Lincoln McLaren is an eccentric mystery author who lives in a big house on the hill. Known to his neighbors as the creepy recluse, he keeps his distance from the public and relies on his long-time housekeeper and his latest assistant. His world is turned upside down when a serial killer starts using his novels as a murder map. Not everyone understands his ways, especially his comfortableness with his own nudity. One woman, who desperately wants to get close to him, is willing to take him as he is, if only he'd let her. Link reevaluates his life and his relationships as more bodies are dropping, close to home. Will he revert to his old self and have a nervous breakdown or will he be able to keep his sanity, as he becomes their number one suspect?
Would you consider the audio edition of Shattered Pages to be better than the print version?
For me I definitely enjoyed the audio version better because the voice narrator tells the story similarly how the genre presents itself in a mysterious fashion. It brings me closer to the book and lets me understand the story a lot better than if i'm reading it through my own tone of voice.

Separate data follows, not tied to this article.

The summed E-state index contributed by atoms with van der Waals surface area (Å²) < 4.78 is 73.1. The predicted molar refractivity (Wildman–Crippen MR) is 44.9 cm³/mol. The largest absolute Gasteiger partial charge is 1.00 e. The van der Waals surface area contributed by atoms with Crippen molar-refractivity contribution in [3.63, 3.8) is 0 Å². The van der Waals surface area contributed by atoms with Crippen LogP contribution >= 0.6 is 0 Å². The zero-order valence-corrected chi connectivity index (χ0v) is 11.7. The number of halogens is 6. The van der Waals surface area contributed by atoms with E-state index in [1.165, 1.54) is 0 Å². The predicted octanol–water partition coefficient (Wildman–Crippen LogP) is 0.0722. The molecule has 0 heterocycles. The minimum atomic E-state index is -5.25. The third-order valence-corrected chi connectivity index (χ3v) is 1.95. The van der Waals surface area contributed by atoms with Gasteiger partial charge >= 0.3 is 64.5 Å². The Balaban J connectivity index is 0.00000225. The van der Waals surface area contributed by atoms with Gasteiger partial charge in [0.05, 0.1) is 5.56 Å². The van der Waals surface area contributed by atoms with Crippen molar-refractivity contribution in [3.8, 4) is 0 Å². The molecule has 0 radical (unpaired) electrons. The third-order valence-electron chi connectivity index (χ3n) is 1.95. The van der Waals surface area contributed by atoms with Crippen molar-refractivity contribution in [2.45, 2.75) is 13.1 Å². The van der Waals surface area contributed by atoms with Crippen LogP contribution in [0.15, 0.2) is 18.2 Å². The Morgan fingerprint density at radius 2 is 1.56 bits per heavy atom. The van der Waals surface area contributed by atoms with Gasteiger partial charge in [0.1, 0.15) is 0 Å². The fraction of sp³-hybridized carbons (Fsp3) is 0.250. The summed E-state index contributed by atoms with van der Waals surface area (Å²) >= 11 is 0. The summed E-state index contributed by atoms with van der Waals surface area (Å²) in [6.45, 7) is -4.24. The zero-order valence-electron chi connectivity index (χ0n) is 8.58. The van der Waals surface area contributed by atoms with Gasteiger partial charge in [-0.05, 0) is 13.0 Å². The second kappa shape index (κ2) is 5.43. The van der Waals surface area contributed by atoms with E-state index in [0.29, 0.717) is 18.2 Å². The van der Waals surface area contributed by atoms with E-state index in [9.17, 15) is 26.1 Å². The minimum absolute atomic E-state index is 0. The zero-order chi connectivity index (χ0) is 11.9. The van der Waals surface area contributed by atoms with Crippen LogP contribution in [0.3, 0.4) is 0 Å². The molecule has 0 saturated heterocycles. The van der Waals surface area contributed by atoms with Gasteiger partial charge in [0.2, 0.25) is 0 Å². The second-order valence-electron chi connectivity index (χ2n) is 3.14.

What did you like best about this story?
I liked that it could keep me hooked in from the start to the finish. There were moments where I had to reread some sections because it didn't make sense to me at first hearing it, but after having a visual pop up in my head I was able the understand the story a lot stronger and better.
Which character – as performed by Charles Ahl – was your favorite?
Owen's character really stood out to me as a standout performance by the author Charles Ahl
Did you have an extreme reaction to this book? Did it make you laugh or cry?
I didn't necessary have an extreme reaction. I had more of an immersed feeling because i really fell into the book more as i read deeper into chapter and understand the backstory of why things happened the way they did in the story and brought a lot of interest and I thought the book was really written well.
Any additional comments?
no other comments but a high recommendation for this book